Making menopause matter
It’s something that 50% of the population will experience, but it isn’t always talked about enough. We take a closer look at menopause, and how it affects women with pulmonary hypertension.
In simple terms, the menopause is when a woman stops having periods and is no longer able to get pregnant naturally. The process itself though can be complex, and just like pulmonary hypertension, it can affect people very differently.
A natural part of ageing, the menopause (sometimes referred to as ‘the change’) normally starts when a woman is aged between around 45 and 55 – but this can vary either side. It is caused by a change in the balance of the body’s sex hormones, when your ovaries stop producing as much oestrogen and stop releasing an egg each month.
Symptoms can begin a long time (even years) before your periods stop, and this is known as the ‘perimenopause’. They then continue, on average, for around four years – although some women experience them for much longer.
If you’re reading this whilst going through the menopause, you probably don’t need to be told that symptoms can have a significant impact on your life. Women commonly experience hot flushes, night sweats, difficult sleeping, vaginal dryness, low mood or anxiety, reduced libido, heart palpitations, and problems with memory or concentration.
You might already be experiencing some of these symptoms because of your PH, which can make it harder to identify if you are starting to enter menopause – but a simple blood test, available with your GP, can provide the answer.
Dr Karen Selby is a Consultant Obstetrician and Gynaecologist who works closely with a specialist PH centre in Sheffield. She said: “The early signs of menopause can be very variable. Some people may have no signs at all. But things that may have been just put down to age before – such as loss of concentration, forgetfulness, and trouble sleeping – are now increasingly being recognised as perhaps being signs of early menopause.
“I think this increase in recognition and understanding is making it easier for people to access support but there is still a bit of stigma around it all, and a sense of ‘just getting on with it’.”
This stigma can be even stronger in certain communities. Wellbeing coach Meera Bhogal (pictured above) runs guided menopause programmes and is passionate about raising awareness of menopause within South Asian communities. She said: “Menopause is seen as a ‘western disease’ and there is a real taboo around women’s health in general. So many women don’t even know what menopause is, what the symptoms are, or how to get help.”
Meera believes this ‘mystery’ surrounding menopause is an issue across society in general, and that because some women feel unable to openly discuss the changes they are going through – and the impact on their lives – it makes it even more scary.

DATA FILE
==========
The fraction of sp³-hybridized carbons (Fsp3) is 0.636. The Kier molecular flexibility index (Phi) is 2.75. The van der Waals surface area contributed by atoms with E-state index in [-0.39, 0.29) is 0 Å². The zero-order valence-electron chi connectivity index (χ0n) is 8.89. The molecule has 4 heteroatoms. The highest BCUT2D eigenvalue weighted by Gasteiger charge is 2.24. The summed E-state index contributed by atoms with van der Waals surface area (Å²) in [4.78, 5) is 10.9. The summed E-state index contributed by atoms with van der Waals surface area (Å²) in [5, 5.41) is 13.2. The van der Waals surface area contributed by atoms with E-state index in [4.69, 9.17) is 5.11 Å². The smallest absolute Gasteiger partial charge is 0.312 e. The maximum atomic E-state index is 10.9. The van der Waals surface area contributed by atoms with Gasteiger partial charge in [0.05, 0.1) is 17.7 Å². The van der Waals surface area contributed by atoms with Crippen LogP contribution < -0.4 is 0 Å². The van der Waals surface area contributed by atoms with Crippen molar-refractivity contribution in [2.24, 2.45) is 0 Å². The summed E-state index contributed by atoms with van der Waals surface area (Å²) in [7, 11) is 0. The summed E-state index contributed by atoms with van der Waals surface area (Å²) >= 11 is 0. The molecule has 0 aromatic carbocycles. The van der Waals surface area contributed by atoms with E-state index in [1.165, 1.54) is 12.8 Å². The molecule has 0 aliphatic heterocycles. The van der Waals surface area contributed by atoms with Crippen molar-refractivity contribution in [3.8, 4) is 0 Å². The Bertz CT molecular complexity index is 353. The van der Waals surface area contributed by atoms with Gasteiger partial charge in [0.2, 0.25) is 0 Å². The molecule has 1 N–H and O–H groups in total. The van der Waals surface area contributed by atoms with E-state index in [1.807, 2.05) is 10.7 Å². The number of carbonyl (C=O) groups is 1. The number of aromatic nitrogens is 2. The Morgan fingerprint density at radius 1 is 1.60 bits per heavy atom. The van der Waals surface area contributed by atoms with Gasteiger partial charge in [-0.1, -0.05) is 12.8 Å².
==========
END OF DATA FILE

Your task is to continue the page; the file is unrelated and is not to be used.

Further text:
Despite these challenges, Dr Selby is keen to stress that if you are struggling with menopause, you shouldn’t suffer in silence.
“With a lot of gynaecological symptoms that women have, whether it’s menopause, incontinence, or heavy periods, they are still seen by many as ‘just part of being a woman’”, she added. “It’s only recently that women are starting to think ‘hang on a minute, why should l put up with this?’ The help is there; as women we just need to ask for it.”
What’s in a number?
The average age for a woman to reach the menopause is 51, but around 1% of women experience it before the age of 40. If you are experiencing menopausal symptoms under the age of 45, please see your GP, who will be able to run a blood test to confirm your hormone levels.
Symptoms of menopause can be managed in several ways, including:
Hormone replacement therapy (HRT): HRT treatments are either a combination of oestrogen and progesterone, oestrogen / progesterone alone, or a medicine called tibolone. Interaction between oestrogen and PH is not fully understood, and it is not suitable for those with certain types of PH. Consultant Pharmacist Neil Hamilton explains more on page X .
Oestrogen creams, lubricants or moisturisers: These can all help with vaginal dryness (which can also be a cause of painful sex during menopause).
Cognitive behavioural therapy (CBT): This is a type of talking therapy that can be helpful in managing low mood and anxiety.
Lifestyle modifications: Regular exercise (within your capabilities) and eating a healthy balanced diet can improve some menopausal symptoms.
If you are struggling with menopausal symptoms, do not be afraid to ask for help.
When things are heating up…
Hot flushes and night sweats can be frustrating and make some PH symptoms feel worse. www.nhs.uk recommends the following measures to cool down:
- Wear light clothing
- Keep your bedroom cool at night
- Take a cool shower, use a fan or have a cold drink
- Try to reduce your stress levels
- Avoid potential triggers, such as spicy food, caffeine, smoking and alcohol